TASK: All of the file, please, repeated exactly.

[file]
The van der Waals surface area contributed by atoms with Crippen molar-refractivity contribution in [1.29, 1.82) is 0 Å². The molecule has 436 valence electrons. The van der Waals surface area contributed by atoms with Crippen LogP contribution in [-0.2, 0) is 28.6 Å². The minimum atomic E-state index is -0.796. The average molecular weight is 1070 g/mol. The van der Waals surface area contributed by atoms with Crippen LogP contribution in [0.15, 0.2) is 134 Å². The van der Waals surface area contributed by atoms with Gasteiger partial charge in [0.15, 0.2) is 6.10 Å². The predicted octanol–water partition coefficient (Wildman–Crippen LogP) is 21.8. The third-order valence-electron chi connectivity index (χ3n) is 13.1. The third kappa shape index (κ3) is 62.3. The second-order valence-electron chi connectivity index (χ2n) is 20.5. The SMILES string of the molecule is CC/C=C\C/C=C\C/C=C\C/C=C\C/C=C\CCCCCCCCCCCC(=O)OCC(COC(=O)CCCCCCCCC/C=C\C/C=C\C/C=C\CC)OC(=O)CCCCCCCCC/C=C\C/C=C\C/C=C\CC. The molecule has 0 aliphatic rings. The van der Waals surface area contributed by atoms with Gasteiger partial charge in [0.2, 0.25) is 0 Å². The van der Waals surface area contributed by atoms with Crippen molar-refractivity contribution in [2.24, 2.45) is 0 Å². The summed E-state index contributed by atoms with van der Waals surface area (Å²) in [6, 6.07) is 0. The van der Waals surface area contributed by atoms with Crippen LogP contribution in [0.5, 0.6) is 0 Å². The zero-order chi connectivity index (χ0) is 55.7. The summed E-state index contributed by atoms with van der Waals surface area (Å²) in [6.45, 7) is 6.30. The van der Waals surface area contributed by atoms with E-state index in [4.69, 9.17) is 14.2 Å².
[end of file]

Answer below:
The van der Waals surface area contributed by atoms with Crippen molar-refractivity contribution in [1.29, 1.82) is 0 Å². The molecule has 436 valence electrons. The van der Waals surface area contributed by atoms with Crippen LogP contribution in [-0.2, 0) is 28.6 Å². The minimum atomic E-state index is -0.796. The average molecular weight is 1070 g/mol. The van der Waals surface area contributed by atoms with Crippen LogP contribution in [0.15, 0.2) is 134 Å². The van der Waals surface area contributed by atoms with Gasteiger partial charge in [0.15, 0.2) is 6.10 Å². The predicted octanol–water partition coefficient (Wildman–Crippen LogP) is 21.8. The third-order valence-electron chi connectivity index (χ3n) is 13.1. The third kappa shape index (κ3) is 62.3. The second-order valence-electron chi connectivity index (χ2n) is 20.5. The SMILES string of the molecule is CC/C=C\C/C=C\C/C=C\C/C=C\C/C=C\CCCCCCCCCCCC(=O)OCC(COC(=O)CCCCCCCCC/C=C\C/C=C\C/C=C\CC)OC(=O)CCCCCCCCC/C=C\C/C=C\C/C=C\CC. The molecule has 0 aliphatic rings. The van der Waals surface area contributed by atoms with Gasteiger partial charge in [0.2, 0.25) is 0 Å². The van der Waals surface area contributed by atoms with Crippen molar-refractivity contribution in [2.24, 2.45) is 0 Å². The summed E-state index contributed by atoms with van der Waals surface area (Å²) in [6, 6.07) is 0. The van der Waals surface area contributed by atoms with Crippen LogP contribution in [0.5, 0.6) is 0 Å². The zero-order chi connectivity index (χ0) is 55.7. The summed E-state index contributed by atoms with van der Waals surface area (Å²) in [6.45, 7) is 6.30. The van der Waals surface area contributed by atoms with E-state index in [4.69, 9.17) is 14.2 Å².